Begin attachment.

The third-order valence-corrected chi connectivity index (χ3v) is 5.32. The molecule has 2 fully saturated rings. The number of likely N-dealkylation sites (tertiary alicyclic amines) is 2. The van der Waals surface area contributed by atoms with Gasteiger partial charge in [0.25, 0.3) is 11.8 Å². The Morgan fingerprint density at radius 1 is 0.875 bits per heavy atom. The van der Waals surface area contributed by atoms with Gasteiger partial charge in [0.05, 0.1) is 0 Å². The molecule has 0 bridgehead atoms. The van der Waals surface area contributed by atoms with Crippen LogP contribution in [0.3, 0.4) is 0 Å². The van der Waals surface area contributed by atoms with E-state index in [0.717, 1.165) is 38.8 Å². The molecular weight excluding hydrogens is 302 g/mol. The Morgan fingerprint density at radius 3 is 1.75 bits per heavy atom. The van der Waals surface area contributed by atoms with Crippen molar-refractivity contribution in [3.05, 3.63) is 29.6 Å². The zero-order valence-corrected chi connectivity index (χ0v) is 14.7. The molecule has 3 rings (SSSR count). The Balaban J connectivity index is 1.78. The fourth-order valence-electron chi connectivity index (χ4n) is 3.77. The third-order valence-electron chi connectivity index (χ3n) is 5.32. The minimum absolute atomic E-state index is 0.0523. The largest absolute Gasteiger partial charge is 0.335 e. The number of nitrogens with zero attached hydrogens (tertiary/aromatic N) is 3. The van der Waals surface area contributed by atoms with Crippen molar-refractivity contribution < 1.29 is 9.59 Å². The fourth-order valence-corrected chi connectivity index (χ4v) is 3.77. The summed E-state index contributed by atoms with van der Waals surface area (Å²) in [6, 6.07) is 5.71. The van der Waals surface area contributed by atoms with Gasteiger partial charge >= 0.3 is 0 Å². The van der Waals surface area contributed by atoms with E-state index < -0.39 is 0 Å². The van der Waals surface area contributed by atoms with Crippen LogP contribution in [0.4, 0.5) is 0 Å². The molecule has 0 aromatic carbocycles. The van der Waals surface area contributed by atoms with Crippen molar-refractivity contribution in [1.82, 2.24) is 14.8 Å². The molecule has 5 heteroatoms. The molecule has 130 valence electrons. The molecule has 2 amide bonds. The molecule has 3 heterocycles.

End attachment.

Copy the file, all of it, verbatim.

The third-order valence-corrected chi connectivity index (χ3v) is 5.32. The molecule has 2 fully saturated rings. The number of likely N-dealkylation sites (tertiary alicyclic amines) is 2. The van der Waals surface area contributed by atoms with Gasteiger partial charge in [0.25, 0.3) is 11.8 Å². The Morgan fingerprint density at radius 1 is 0.875 bits per heavy atom. The van der Waals surface area contributed by atoms with Gasteiger partial charge in [0.05, 0.1) is 0 Å². The molecule has 0 bridgehead atoms. The van der Waals surface area contributed by atoms with Crippen LogP contribution in [0.3, 0.4) is 0 Å². The van der Waals surface area contributed by atoms with E-state index in [0.717, 1.165) is 38.8 Å². The molecular weight excluding hydrogens is 302 g/mol. The Morgan fingerprint density at radius 3 is 1.75 bits per heavy atom. The van der Waals surface area contributed by atoms with Crippen molar-refractivity contribution in [3.05, 3.63) is 29.6 Å². The zero-order valence-corrected chi connectivity index (χ0v) is 14.7. The molecule has 3 rings (SSSR count). The Balaban J connectivity index is 1.78. The fourth-order valence-electron chi connectivity index (χ4n) is 3.77. The third-order valence-electron chi connectivity index (χ3n) is 5.32. The minimum absolute atomic E-state index is 0.0523. The largest absolute Gasteiger partial charge is 0.335 e. The number of nitrogens with zero attached hydrogens (tertiary/aromatic N) is 3. The van der Waals surface area contributed by atoms with Crippen molar-refractivity contribution < 1.29 is 9.59 Å². The fourth-order valence-corrected chi connectivity index (χ4v) is 3.77. The summed E-state index contributed by atoms with van der Waals surface area (Å²) in [6, 6.07) is 5.71. The van der Waals surface area contributed by atoms with Gasteiger partial charge >= 0.3 is 0 Å². The van der Waals surface area contributed by atoms with E-state index < -0.39 is 0 Å². The van der Waals surface area contributed by atoms with Crippen LogP contribution in [0.4, 0.5) is 0 Å². The molecule has 0 aromatic carbocycles. The van der Waals surface area contributed by atoms with Crippen molar-refractivity contribution in [1.82, 2.24) is 14.8 Å². The molecule has 5 heteroatoms. The molecule has 130 valence electrons. The molecule has 2 amide bonds. The molecule has 3 heterocycles.